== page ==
Last updated 18 March 2022
When engaging an agent to sell a property, the seller is entering into a legal relationship with the real estate agency. This relationship may involve onerous obligations on the seller. By way of example, a seller may be required to pay commission to the agent even if the seller eventually finds a buyer or if the buyer found by the agent does not complete the purchase.
By law, when an agent is engaged to try to sell a property, they will require the seller to sign an appointment in the approved form. The agent can only recover commission if the agent has been properly appointed in accordance with the legal requirements imposed by the Property Occupations Act 2014 (Qld) (Property Occupations Act).
The seller should only sign the appointment form when they are satisfied that they understand everything contained in it, and the terms of the agreement are satisfactory, particularly concerning when commission will be payable by the seller. If a seller has any concerns whatsoever, they should obtain independent legal advice. Information may also be obtained from the Office of Fair Trading.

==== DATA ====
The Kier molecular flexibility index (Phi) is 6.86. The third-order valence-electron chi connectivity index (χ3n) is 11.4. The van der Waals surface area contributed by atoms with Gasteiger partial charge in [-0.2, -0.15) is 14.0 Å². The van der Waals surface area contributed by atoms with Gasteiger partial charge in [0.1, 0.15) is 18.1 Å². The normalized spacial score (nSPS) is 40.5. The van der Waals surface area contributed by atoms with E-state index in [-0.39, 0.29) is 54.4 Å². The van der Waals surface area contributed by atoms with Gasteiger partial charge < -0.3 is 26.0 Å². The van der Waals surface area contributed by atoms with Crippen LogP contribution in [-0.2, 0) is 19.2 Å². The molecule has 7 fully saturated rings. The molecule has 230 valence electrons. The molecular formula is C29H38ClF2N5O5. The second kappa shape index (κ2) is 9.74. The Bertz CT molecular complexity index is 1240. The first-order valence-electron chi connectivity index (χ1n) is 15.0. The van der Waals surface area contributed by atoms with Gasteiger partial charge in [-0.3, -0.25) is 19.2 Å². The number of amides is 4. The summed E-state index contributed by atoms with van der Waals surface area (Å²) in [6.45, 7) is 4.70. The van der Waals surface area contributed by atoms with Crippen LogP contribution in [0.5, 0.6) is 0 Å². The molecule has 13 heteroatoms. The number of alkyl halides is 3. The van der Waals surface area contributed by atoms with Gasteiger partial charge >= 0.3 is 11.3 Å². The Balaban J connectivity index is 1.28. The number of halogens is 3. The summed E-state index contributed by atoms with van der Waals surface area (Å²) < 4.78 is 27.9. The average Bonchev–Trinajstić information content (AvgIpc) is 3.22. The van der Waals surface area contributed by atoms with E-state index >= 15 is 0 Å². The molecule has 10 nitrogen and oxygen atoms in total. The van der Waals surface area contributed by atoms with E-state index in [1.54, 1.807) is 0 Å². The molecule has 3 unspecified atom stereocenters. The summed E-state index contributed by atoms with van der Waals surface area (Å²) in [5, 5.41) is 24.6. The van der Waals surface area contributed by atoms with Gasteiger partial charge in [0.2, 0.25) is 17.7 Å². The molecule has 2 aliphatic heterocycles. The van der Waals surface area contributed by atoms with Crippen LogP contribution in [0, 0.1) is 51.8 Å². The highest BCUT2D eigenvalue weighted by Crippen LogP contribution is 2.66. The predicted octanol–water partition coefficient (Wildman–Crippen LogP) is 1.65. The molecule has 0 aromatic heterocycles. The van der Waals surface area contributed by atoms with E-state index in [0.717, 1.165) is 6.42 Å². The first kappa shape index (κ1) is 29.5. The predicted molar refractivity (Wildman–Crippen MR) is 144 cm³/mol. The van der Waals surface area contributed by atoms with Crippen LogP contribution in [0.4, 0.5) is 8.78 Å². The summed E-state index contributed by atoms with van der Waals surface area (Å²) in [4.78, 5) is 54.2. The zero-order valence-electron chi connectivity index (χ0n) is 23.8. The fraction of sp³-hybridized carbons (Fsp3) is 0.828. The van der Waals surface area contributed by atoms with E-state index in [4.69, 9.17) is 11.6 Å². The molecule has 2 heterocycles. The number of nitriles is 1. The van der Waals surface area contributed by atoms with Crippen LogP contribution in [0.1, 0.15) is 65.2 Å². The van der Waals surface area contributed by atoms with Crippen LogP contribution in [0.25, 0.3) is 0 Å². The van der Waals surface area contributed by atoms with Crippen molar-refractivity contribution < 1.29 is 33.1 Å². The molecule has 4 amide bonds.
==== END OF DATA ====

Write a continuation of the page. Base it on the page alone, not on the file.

Deregulation of commission
The fees and commissions that an agent can charge for the purchase or sale of residential property have been deregulated (Property Occupations Act). This means that this is entirely a matter for negotiation.